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January 2019 - Quarterly Market Letter

January 7, 2019

January 2019

On behalf of the team at 5, I am pleased to forward our market letter for the fourth quarter of 2018. In this letter we focus on two topics, (i) the development of long-term retail contracts backed by renewable energy generation, and (ii) the pending bankruptcy of PG&E. We also provide brief updates on (i) an important change in the District of Columbia’s renewable regulations that will materially impact the price of electricity, and (ii) how energy issues fared in last November’s mid-term elections.

Long Term Retail Contracts: A New Option?

Our last quarterly letter focused on the growth of virtual power purchase agreements or VPPAs. Corporate purchasers of renewable power under VPPAs do not actually consume the purchased power. Instead, the renewable power they purchase is sold at or near the location of the power plant. The buyer can claim credit for the incremental production of renewable power, and usually purchases the renewable energy credits (RECs) generated by the plant. The facility’s generation is sold by the plant into the spot market. If the electricity price negotiated in the VPPA is lower than the spot market price, the corporate purchaser is paid the difference. If the VPPA price is higher than the market price, the corporate purchaser pays the generator the difference.

A VPPA is a common way for a large energy purchaser to meet aggressive renewable energy targets, however, there are drawbacks to these products. Most VPPAs do not act as an effective hedge against rising power prices, since the power price at the plant’s location is almost always different from the power price paid by the purchaser at its operating facilities. Other factors that limit the appeal of VPPAs include: (i) these are complex commodity agreements that can be very expensive to negotiate, and (ii) only the largest corporate buyers qualify as a VPPA purchaser. The buyer must have investment grade credit and typically must purchase at least 25,000 MWh/yr. of electricity (10MWs or more of peak demand). Few energy purchasers meet these requirements. The risk of a VPPA with a specific generation unit is often underestimated. Recent developments at PG&E are a clear reminder of these risks.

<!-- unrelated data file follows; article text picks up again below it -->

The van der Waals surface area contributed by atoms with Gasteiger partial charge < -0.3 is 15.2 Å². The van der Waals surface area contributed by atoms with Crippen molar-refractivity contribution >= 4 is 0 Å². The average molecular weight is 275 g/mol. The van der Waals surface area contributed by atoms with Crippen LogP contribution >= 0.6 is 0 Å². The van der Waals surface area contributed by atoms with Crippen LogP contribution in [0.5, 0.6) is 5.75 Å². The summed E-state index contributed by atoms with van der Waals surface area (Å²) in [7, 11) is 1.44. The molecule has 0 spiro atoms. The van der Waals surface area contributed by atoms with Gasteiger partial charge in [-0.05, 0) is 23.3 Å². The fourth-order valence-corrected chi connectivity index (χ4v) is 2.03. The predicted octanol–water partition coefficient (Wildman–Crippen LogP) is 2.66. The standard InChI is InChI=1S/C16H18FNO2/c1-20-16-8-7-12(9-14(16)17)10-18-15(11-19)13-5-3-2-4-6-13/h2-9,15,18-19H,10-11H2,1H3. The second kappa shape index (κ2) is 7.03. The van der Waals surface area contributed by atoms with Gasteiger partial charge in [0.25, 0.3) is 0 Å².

As I noted at a recent Bank of America Merrill Lynch conference on clean energy, we have started to see new and much more flexible renewable products for retail customers. The developer and supplier world alike acknowledge the consumer issues (e.g., risk, legal complexity, accounting) with VPPAs and are working to develop more consumer-friendly renewable products. We refer to these contracts as Retail Renewable Contracts or RRCs. The RRC structure shifts most of the risk that is assumed by a VPPA buyer to the supplier. RRCs are generally longer in term than standard retail contracts and have renewable attributes/benefits beyond simple REC purchases. 5 has already utilized some of these newer structures with our clients and we expect this market to continue to develop rapidly. While these renewable product offerings are still in the development stage, we are excited by the prospect of a retail product that meets the needs of purchasers that do not qualify for a VPPA.

The PG&E Bankruptcy: California Gets Complicated

On January 29, 2019 PG&E, the parent of Pacific Gas and Electric Company, one of the nation’s largest utilities and the electricity and natural gas supplier to the northern two thirds of California, filed for bankruptcy. The bankruptcy filing was driven by liability for wildfires in 2017 and 2018. The unusual weather in Northern California has been linked to climate change, a relationship that is reflected by the WSJ who labeled the PG&E case as the “The First Climate-Change Bankruptcy…”